• If you have time, and it’s one of those sunny late-winter days, place a black tarp out in the open, atop the snow. Create a depression in the center, and place a layer of snow on it - the sun should melt the snow in a couple of hours.

  • Obviously, try to pack-in as much water as possible to avoid these sticky situations. Try to use an insulated container to store water while you’re traveling.

  • To keep your water from freezing overnight, store the thermos inside your sleeping bag or bury it outside in a snowbank, upside down so if it does begin to freeze the ice will be at the bottom of the container. The snow should insulate it enough to keep it from freezing solid.

  • No matter how desperate you may be, never eat snow for hydration. It is a myth that snow will rehydrate your body - in fact it does the complete opposite.


A magnificent winter sunrise over Bryce Canyon National Park. Yellows, pinks, and purples illuminate the sky over the snow-covered trees, striated rocks and hoodoos of the Park

Bryce Canyon National Park, UT - Photo Credit: Chris Blake


Food Considerations

  • Nutritious food is more critical than ever when the temperature plummets. Your body burns calories a lot faster in colder weather. If you’re going to be out there for any length of time, you will need to ensure you’re eating at least 5,000 to 6,000 calories per day.

  • You will want to look for foods that are very high in protein. Stews, chili, shepherd’s pie, and basically any kind of nut butter are all good options for winter camping as they will fill you up with plenty of calories.

  • Sandwiches for the day (PB&J, honey, deli meat, cheese or even Nutella) can be made up in the morning and kept in an insulated bag alongside a thermos of hot water for tea, soup or hot chocolate.

  • Crackers or freshly baked bannock are far better than sliced bread (which will easily freeze). Dry treats like shortbread won’t freeze either.

  • Remember that the fewer steps and less prep time, the better. Chances are you’ll be too cold or tired to bother with extensive cooking times, not to mention that stove fuel burns off more quickly in cold temperatures.


When you pack your food for a winter trip, it’s crucial that you count your calories carefully and portion out your snacks and meals in advance. The last thing you want is to find yourself eating less because you didn’t pack enough food. This will seriously wear you down in the cold weather and could create many more problems than you anticipate. With that said, don’t be afraid to pack some of your favorite foods. At the end of the day you’ll want to consume your calories without issue, so making sure that you’re packing food that you enjoy will do wonders for your morale!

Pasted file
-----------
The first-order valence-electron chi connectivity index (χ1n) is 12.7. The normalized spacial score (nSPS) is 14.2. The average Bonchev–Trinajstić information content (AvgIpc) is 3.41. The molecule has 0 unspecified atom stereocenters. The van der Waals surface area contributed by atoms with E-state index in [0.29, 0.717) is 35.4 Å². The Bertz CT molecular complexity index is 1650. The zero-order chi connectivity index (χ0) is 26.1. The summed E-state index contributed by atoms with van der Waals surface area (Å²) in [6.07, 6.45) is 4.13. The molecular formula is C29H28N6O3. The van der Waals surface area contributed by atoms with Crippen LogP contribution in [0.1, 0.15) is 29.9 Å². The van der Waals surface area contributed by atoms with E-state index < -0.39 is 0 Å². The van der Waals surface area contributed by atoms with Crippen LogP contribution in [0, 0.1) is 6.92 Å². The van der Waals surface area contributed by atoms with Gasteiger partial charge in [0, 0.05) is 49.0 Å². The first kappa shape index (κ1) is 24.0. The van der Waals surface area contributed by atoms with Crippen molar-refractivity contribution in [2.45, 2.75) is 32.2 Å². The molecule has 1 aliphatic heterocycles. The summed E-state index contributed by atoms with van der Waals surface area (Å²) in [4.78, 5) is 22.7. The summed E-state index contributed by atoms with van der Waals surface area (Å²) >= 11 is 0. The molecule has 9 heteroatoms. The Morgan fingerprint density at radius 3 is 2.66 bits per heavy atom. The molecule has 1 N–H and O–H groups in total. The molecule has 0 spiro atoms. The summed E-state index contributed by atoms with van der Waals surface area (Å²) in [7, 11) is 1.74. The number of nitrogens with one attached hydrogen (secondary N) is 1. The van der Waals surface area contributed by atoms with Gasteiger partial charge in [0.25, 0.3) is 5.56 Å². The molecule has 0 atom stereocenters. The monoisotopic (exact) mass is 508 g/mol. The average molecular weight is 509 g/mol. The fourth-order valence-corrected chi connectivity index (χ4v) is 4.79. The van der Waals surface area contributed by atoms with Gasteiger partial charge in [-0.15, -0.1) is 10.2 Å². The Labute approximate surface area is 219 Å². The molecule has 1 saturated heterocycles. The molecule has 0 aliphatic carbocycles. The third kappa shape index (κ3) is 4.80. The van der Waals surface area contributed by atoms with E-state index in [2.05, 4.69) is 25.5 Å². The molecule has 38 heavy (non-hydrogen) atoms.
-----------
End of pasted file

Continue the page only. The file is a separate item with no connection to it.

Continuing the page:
This is part 3 of Jack’s Winter Backcountry Camping Guide - if you missed the previous editions of this series, check out Part 1 to read up on Trip Planning & Safety, and Part 2 for an overview of cold-weather gear needs!


Jack Malczynski is a Senior at the University of Rhode Island, with years of experience camping and hiking throughout the backcountry in all kinds of weather. Jack currently serves as a PR intern for Pathloom as he finishes out his degree, expecting to graduate in May 2021.

Disclaimer: This post may contain affiliate links. In exchange for referring sales, we may receive a small commission through affiliate links. This comes at no extra cost to you.

Check out these other articles by Pathloom which you may enjoy:

Winter Backcountry Camping Guide (Part 2): Gear Guide

Winter Backcountry Camping Guide (Part 1): Trip Planning & Safety

Cold Weather Camping & Hiking

The Medicinal Value of Camping Alone

The Glory of Yosemite

Very Superstitious: Phoenix In The Fall

Leave No Trace Principles